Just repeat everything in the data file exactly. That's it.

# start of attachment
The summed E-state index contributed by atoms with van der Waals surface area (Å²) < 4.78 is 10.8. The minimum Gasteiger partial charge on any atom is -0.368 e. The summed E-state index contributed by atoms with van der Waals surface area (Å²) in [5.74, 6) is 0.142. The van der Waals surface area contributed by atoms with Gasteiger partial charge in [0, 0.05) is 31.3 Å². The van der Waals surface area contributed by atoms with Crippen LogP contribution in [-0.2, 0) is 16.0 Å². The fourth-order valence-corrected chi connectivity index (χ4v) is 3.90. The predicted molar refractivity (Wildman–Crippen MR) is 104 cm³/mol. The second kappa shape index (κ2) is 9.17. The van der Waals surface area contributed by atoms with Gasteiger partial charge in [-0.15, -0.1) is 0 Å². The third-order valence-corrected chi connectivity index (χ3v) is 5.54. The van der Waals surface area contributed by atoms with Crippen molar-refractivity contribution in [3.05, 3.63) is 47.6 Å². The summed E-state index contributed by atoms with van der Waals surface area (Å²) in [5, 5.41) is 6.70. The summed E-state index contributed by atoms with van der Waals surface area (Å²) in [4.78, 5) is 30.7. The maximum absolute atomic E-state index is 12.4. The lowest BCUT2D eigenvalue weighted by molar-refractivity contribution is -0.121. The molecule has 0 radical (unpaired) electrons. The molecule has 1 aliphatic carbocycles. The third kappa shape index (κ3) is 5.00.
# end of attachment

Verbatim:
The summed E-state index contributed by atoms with van der Waals surface area (Å²) < 4.78 is 10.8. The minimum Gasteiger partial charge on any atom is -0.368 e. The summed E-state index contributed by atoms with van der Waals surface area (Å²) in [5.74, 6) is 0.142. The van der Waals surface area contributed by atoms with Gasteiger partial charge in [0, 0.05) is 31.3 Å². The van der Waals surface area contributed by atoms with Crippen LogP contribution in [-0.2, 0) is 16.0 Å². The fourth-order valence-corrected chi connectivity index (χ4v) is 3.90. The predicted molar refractivity (Wildman–Crippen MR) is 104 cm³/mol. The second kappa shape index (κ2) is 9.17. The van der Waals surface area contributed by atoms with Gasteiger partial charge in [-0.15, -0.1) is 0 Å². The third-order valence-corrected chi connectivity index (χ3v) is 5.54. The van der Waals surface area contributed by atoms with Crippen molar-refractivity contribution in [3.05, 3.63) is 47.6 Å². The summed E-state index contributed by atoms with van der Waals surface area (Å²) in [5, 5.41) is 6.70. The summed E-state index contributed by atoms with van der Waals surface area (Å²) in [4.78, 5) is 30.7. The maximum absolute atomic E-state index is 12.4. The lowest BCUT2D eigenvalue weighted by molar-refractivity contribution is -0.121. The molecule has 0 radical (unpaired) electrons. The molecule has 1 aliphatic carbocycles. The third kappa shape index (κ3) is 5.00.